Last Updated: January 2, 2018, 7:18 pm

Deadline for undergrad research day submission draws near


Presenting research prepares students for graduate programs and study-related career paths, but opportunities to do so are often rare.

The annual Undergraduate Research Day takes place April 8, and abstract review submissions for presentation spots close Feb. 25. Dixie State College students are invited to take part in a process many students don’t experience until later academic endeavors.  

Curt Walker, an undergraduate research committee member and professor of biology, said the event is about more than students showing assignments.

“Undergraduate Research Day is about showcasing some of the interesting things our students do that’s not classwork,” Walker said, mentioning many students in his discipline that study in Zion National Park and build those experiences through further study.

Lacy Culpepper, a junior English major from Clinton, presented at the last two Undergraduate Research Days and said writing an adequate paper is a small part of preparing.

“I knew the presentation itself would have to be just as good as the paper I wrote; everything had to be in line,” Culpepper said.

Walker said participants’ speaking mechanics fuel the presentation. Presenters who fill the air with rambling and have little knowledge of their audience might not influence event-goers as strong as those who speak well. Students interested in showcasing research at the event most hone all aspects.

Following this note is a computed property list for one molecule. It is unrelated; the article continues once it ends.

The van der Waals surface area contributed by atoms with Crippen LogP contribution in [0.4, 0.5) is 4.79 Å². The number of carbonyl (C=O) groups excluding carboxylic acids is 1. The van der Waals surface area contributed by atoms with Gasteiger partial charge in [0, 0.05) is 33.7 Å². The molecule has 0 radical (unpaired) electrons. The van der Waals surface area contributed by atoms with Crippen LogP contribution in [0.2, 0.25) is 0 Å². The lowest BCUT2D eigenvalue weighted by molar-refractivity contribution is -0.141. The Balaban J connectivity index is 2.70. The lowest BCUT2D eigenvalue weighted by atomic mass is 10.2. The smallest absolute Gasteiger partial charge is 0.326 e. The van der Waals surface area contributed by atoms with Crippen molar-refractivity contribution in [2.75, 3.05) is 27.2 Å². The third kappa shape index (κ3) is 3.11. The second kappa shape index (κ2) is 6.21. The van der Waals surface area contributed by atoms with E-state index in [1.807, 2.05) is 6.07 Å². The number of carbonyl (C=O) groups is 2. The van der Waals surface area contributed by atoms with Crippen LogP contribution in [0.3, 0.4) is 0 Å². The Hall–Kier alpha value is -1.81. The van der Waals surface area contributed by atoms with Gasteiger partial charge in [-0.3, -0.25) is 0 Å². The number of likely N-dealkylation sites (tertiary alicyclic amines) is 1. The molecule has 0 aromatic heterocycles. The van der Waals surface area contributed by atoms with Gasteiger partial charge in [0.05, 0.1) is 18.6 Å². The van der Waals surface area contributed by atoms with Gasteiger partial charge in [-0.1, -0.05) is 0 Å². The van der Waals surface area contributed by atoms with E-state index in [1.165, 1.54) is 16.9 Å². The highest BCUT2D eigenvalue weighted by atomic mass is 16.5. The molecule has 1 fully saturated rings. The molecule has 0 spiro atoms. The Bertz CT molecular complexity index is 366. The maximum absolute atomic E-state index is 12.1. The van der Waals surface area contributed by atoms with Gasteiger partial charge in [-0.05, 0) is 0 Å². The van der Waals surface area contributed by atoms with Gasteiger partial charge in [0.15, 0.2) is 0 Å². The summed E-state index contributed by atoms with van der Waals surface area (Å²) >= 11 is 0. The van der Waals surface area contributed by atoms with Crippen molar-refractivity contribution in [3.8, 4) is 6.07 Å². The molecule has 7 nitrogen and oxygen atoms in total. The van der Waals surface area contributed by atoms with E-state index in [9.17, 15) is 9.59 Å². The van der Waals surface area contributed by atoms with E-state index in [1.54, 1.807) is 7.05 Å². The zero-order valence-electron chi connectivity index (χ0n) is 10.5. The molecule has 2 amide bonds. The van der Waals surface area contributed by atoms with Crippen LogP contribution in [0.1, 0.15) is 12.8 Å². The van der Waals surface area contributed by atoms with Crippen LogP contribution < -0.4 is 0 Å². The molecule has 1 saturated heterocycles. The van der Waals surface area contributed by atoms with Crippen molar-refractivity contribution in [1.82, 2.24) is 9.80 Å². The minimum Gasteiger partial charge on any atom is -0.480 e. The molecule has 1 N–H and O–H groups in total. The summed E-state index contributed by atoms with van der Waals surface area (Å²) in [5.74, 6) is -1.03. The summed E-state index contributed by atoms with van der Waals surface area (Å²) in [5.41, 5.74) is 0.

In addition, students must keep track of time and provide answers to questions after. 

Theda Wrede, undergraduate research committee chair and associate professor of English, said tackling all tasks in preparation and presenting at Undergraduate Research Day gives confidence and credentials that enable students to thrive when larger opportunities at professional conferences arrive. 

Undergraduate Research Day is a fine starting point that provides an environment first-time presenters can ease into Pilkington said.

“It has a friendly atmosphere; they will see their classmates and friends presenting papers,” said Olga Pilkington, an undergraduate research committee member and English instructor. “It’s less intimidating and confusing than going to a professional conference, especially if students aren’t sure what their major is.”

Culpepper said students not interested in graduate school may also present at the event because championing speaking and presenting skills aid in most careers. She said presenting is a universal skill and tool for numerous career fields and by researching interesting, new ways to look at a subject, first-timers can thrive.

Students, DSC staff and St. George residents are invited. Wrede said the event is as much a community event as a college one. It appeals to someone interested in a wide array of matter or to a community member intrigued in local topics.

Undergraduate Research Day lasts five hours, but presentation time hovers around 10 minutes. Pilkington said attendees get much in a small time-span.

“You can spend 10 minutes and attend [the event],” Pilkington said. “You don’t have to be there from noon to 5.”

To learn more about Undergraduate Research Day, visit the Undergraduate Research Committee page at